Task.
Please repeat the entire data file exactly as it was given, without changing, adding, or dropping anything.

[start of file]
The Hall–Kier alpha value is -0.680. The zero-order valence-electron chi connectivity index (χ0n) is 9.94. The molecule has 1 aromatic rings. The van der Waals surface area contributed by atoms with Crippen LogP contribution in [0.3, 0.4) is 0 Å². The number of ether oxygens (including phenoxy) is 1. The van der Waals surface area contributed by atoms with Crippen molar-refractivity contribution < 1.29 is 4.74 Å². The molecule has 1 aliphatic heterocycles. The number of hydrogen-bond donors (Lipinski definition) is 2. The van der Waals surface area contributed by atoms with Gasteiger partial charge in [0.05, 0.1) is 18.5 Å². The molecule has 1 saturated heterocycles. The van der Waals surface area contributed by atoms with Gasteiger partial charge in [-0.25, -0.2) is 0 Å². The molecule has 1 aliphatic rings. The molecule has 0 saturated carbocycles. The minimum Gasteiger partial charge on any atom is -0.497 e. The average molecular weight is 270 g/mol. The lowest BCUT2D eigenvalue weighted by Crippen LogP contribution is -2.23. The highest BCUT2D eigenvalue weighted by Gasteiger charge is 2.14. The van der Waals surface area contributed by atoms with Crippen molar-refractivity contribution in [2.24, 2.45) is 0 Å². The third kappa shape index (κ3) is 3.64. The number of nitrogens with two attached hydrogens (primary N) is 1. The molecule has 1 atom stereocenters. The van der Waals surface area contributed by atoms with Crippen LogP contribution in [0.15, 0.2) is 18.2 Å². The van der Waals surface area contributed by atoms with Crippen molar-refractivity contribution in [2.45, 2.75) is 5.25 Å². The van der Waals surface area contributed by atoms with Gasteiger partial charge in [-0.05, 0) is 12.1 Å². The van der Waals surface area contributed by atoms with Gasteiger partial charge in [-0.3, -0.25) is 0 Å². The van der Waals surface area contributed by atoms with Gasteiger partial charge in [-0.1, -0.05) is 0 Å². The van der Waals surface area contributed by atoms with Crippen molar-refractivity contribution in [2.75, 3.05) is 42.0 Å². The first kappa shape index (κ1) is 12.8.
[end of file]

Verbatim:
The Hall–Kier alpha value is -0.680. The zero-order valence-electron chi connectivity index (χ0n) is 9.94. The molecule has 1 aromatic rings. The van der Waals surface area contributed by atoms with Crippen LogP contribution in [0.3, 0.4) is 0 Å². The number of ether oxygens (including phenoxy) is 1. The van der Waals surface area contributed by atoms with Crippen molar-refractivity contribution < 1.29 is 4.74 Å². The molecule has 1 aliphatic heterocycles. The number of hydrogen-bond donors (Lipinski definition) is 2. The van der Waals surface area contributed by atoms with Gasteiger partial charge in [0.05, 0.1) is 18.5 Å². The molecule has 1 saturated heterocycles. The van der Waals surface area contributed by atoms with Gasteiger partial charge in [-0.25, -0.2) is 0 Å². The molecule has 1 aliphatic rings. The molecule has 0 saturated carbocycles. The minimum Gasteiger partial charge on any atom is -0.497 e. The average molecular weight is 270 g/mol. The lowest BCUT2D eigenvalue weighted by Crippen LogP contribution is -2.23. The highest BCUT2D eigenvalue weighted by Gasteiger charge is 2.14. The van der Waals surface area contributed by atoms with Crippen molar-refractivity contribution in [2.24, 2.45) is 0 Å². The third kappa shape index (κ3) is 3.64. The number of nitrogens with two attached hydrogens (primary N) is 1. The molecule has 1 atom stereocenters. The van der Waals surface area contributed by atoms with Crippen LogP contribution in [0.15, 0.2) is 18.2 Å². The van der Waals surface area contributed by atoms with Crippen molar-refractivity contribution in [2.45, 2.75) is 5.25 Å². The van der Waals surface area contributed by atoms with Gasteiger partial charge in [-0.05, 0) is 12.1 Å². The van der Waals surface area contributed by atoms with Gasteiger partial charge in [-0.3, -0.25) is 0 Å². The van der Waals surface area contributed by atoms with Gasteiger partial charge in [-0.1, -0.05) is 0 Å². The van der Waals surface area contributed by atoms with Crippen molar-refractivity contribution in [2.75, 3.05) is 42.0 Å². The first kappa shape index (κ1) is 12.8.